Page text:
Paint your flowers. I chose vivid blues and purples and painted the edges of the flowers a different color than the faces of the petals. You may choose whatever palette most appeals to you, but I intended to mount these all on a white background, so I choose vivid colors to enhance the contrast and help accentuate the irregular edges of each piece.

  I applied two different colors to each petal-one shade to the edges and another to the face of each flower. I encourage a loose (some would say, sloppy) application of paint in keeping with our theme.

For the smaller flowers, I used the same technique as above, only this time I didn't remove the wedges between the petals and I creased each petal all the way down its center instead of just its tip. Again, I chose to paint the edges and the faces of each petal using different colors.

  For the smaller flowers, I didn't remove the wedges or nip off the edges. See what variations you can come up with on your own.

For the center of each large flower, I tore a strip of paper approximately 12 inches x 1/4 inch and painted it yellow on one side and mustard on the other. I then wound each strip around a pencil to form a spiral and glued the outside edge to prevent it from unraveling. Each yellow center was then glued onto the flower as shown below.

  A small strip of paper, painted yellow and wound around a pencil, creates a whimsical spiral for the flower centers.

For the smaller flowers, I tore small disks of paper and painted them black before gluing them into the flower centers. Stems and leaves were torn from the remaining scraps, creased down their centers, and glued in place. In keeping with the looseness of the shapes and the irregularity of the watercolors, I tried to use curved leaves with curved creases (accomplished easily enough with a bone-creaser or a ballpoint pen drawn along the back of each leaf).

  Don't forget to overlap elements (flowers on top of stems, stems under leaves) to enhance the three-dimensionality of the finished piece.

The last step was to glue all of these pieces to a sheet of watercolor paper (approximately 21 inches x 22-1/2 inches) using a white, acid-free craft glue. (The large sheet of paper I used bears the evidence of a failed winter landscape on the backside, so this project allowed me to, quite literally, build on my past failures.) I now have a work suitable for framing that is bright and cheery. The rich colors make a bold, graphic statement and the three-dimensionality of the flowers, paired with the deckled-edge of the white paper they're mounted on, add texture and visual interest.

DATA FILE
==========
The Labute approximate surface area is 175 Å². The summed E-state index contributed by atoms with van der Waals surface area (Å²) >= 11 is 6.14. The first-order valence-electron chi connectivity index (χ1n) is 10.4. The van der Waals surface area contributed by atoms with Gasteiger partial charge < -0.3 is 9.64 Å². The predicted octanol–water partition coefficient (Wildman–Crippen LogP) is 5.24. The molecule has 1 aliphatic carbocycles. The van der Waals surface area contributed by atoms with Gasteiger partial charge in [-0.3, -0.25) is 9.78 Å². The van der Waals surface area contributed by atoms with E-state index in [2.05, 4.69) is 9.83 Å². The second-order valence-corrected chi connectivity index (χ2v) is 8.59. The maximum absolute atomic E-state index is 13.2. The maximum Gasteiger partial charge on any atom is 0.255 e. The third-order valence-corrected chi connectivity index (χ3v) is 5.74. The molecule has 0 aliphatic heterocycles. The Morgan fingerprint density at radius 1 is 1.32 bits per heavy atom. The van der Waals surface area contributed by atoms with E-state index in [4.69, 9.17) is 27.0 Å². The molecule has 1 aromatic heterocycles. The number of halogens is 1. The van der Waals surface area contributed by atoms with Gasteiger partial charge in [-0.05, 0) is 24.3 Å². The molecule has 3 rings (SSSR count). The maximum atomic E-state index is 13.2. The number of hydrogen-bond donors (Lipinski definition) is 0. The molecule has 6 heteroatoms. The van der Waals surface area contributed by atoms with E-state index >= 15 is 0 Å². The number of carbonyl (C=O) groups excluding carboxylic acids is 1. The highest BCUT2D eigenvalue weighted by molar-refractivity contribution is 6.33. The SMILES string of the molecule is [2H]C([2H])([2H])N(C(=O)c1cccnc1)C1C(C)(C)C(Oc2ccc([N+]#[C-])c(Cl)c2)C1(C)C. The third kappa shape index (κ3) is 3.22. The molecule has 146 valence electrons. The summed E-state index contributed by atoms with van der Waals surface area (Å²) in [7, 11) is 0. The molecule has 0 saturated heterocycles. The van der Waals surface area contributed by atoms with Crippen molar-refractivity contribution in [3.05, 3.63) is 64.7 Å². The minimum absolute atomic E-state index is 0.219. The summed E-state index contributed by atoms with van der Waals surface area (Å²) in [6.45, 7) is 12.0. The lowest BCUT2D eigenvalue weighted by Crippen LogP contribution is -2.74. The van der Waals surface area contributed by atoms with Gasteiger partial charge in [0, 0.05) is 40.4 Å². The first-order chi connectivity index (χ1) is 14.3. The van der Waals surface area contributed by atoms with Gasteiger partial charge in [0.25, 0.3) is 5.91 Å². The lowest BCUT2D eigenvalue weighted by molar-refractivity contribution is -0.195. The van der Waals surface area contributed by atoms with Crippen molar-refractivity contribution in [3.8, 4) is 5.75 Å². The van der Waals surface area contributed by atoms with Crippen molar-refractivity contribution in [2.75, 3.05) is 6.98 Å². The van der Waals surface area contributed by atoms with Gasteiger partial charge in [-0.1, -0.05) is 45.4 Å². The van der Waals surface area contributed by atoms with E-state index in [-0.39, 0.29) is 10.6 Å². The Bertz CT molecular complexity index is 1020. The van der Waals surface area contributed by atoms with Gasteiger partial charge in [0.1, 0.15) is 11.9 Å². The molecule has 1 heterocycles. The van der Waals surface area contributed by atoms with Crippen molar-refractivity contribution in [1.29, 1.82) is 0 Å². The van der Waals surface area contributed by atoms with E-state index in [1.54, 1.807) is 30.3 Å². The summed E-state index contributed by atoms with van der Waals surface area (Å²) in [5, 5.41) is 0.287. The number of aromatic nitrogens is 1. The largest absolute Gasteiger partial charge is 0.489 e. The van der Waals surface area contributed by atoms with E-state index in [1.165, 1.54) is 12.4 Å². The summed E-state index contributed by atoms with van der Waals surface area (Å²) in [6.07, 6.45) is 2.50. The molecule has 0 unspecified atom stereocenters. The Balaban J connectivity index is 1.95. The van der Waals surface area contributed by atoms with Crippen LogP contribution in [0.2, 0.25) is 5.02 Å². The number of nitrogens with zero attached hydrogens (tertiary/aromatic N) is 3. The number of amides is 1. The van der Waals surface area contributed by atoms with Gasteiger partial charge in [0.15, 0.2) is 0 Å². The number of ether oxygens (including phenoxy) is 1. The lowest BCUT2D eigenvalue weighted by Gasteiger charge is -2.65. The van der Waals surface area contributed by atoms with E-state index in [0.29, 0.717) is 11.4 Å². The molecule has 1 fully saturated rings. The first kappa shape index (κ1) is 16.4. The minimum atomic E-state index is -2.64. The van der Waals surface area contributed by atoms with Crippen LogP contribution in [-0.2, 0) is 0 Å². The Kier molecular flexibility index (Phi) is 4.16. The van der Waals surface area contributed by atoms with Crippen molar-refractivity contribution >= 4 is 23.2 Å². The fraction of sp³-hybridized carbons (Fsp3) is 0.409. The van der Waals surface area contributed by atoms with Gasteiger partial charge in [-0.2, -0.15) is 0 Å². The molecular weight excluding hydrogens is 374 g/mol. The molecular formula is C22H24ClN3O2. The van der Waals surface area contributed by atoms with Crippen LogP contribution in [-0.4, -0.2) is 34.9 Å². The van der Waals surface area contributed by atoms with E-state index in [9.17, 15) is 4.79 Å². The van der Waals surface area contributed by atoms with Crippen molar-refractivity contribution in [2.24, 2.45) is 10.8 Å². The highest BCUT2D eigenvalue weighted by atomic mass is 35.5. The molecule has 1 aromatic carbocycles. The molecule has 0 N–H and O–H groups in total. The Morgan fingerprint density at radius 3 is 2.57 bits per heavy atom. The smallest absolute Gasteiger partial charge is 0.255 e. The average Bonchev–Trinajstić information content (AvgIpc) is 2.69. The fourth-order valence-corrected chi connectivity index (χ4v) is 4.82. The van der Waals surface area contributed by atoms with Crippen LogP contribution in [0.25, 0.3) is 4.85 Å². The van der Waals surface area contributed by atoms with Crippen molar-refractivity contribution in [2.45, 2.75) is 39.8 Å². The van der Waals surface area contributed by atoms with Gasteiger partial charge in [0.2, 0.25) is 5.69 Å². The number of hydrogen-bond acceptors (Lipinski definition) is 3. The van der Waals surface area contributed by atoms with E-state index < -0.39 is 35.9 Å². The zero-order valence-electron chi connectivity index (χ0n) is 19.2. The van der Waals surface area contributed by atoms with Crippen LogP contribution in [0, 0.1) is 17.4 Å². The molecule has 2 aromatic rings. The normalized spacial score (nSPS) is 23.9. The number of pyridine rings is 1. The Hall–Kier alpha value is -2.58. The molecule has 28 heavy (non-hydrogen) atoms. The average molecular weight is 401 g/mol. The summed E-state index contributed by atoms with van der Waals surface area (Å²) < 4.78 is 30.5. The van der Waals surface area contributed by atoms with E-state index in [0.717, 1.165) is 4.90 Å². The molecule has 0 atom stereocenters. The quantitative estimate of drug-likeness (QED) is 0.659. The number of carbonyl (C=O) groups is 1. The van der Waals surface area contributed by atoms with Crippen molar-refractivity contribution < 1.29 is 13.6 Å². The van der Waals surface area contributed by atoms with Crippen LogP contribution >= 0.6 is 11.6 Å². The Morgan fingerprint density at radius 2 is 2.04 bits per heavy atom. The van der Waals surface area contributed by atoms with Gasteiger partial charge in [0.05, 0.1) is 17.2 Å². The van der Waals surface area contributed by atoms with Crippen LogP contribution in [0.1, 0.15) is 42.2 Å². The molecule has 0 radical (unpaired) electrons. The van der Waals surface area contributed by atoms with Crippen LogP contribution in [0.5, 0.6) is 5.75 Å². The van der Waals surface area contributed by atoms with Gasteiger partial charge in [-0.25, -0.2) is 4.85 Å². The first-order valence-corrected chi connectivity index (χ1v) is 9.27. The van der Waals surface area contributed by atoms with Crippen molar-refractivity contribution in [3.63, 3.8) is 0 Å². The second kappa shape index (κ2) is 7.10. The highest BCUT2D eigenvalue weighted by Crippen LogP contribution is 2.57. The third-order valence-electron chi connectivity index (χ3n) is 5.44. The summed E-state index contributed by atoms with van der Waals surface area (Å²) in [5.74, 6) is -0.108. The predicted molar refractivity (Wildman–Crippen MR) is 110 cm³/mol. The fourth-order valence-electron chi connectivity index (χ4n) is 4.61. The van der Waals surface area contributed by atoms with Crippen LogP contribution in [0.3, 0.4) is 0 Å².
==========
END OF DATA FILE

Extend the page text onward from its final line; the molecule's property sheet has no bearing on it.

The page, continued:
Take a break from the straight and narrow by making this torn-paper picture. The edges are soft, but the impact is anything but.

 

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posted in: paper, flower, paint

Comments (15)

ladydragon52 writes: So pretty! I was looking for an interesting project for my crafty ladies! Thank you.
Posted: 5:56 pm on April 4th
EchoLin writes: good pattern for us to learn.
Posted: 10:29 pm on May 30th
ToyTasting writes: This is a great idea. Loved it!
Posted: 11:40 pm on May 23rd
Natasha16 writes: how wonderful! torn edges..crumpled...painted with good old water colour. i certainly love you.
Posted: 5:41 am on January 17th
Nil writes: This is Beautifully artsy crafty. Will make some with my class~
Posted: 11:27 pm on March 20th
sigridsoto writes: Iv been looking around at the paper craft section on this site and ever single one i really liked is created by you
Posted: 5:23 am on October 12th
pe6teern writes: beautiful!! and thanks for the well written and displayed instructions. Can't wait to try them.

Posted: 12:29 pm on September 19th
craftiretiree writes: These will make beautiful gift cards changing the flower colors to match the seasons. Just beautiful with the best instructions ever written! Thank you!
Posted: 7:49 pm on September 6th
Nightcats writes: These are quite remarkable. I plan to make some asap.
Posted: 3:42 pm on September 6th
eveh writes: These are beautiful. I can't wait to try them. I will do them in yellow's and burgundy. Thank you for showing us how to do this. : )
Posted: 2:56 pm on September 6th
veryjeri writes: I think these rules would work well for life, not just crafts! The instructions are really easy to follow. I'll bet the flowers look different if you make them sitting on the floor instead of a chair. Thanks! I'll give these a whirl today.
Posted: 12:44 pm on September 6th
LAURAMCHUGH writes: Flowers are beautiful, love the torn edges and the addition of watercolors, you can really make it your own special arrangement for that special gift. Great project and great directions. Thanks
Posted: 4:49 pm on July 10th
sarahwww writes: Ack!! No edit button! Sorry, I bet Uncle considers himself very lucky!
Posted: 7:16 pm on July 8th
sarahwww writes: Love the flowers and the Rules! What a lucky bunch of creative young gals! I'm bettin' Grandpa thinks he is pretty lucky too!
Posted: 7:14 pm on July 8th
SusanElizabeth writes: How gorgeous are these! Love them.
Posted: 5:53 am on July 7th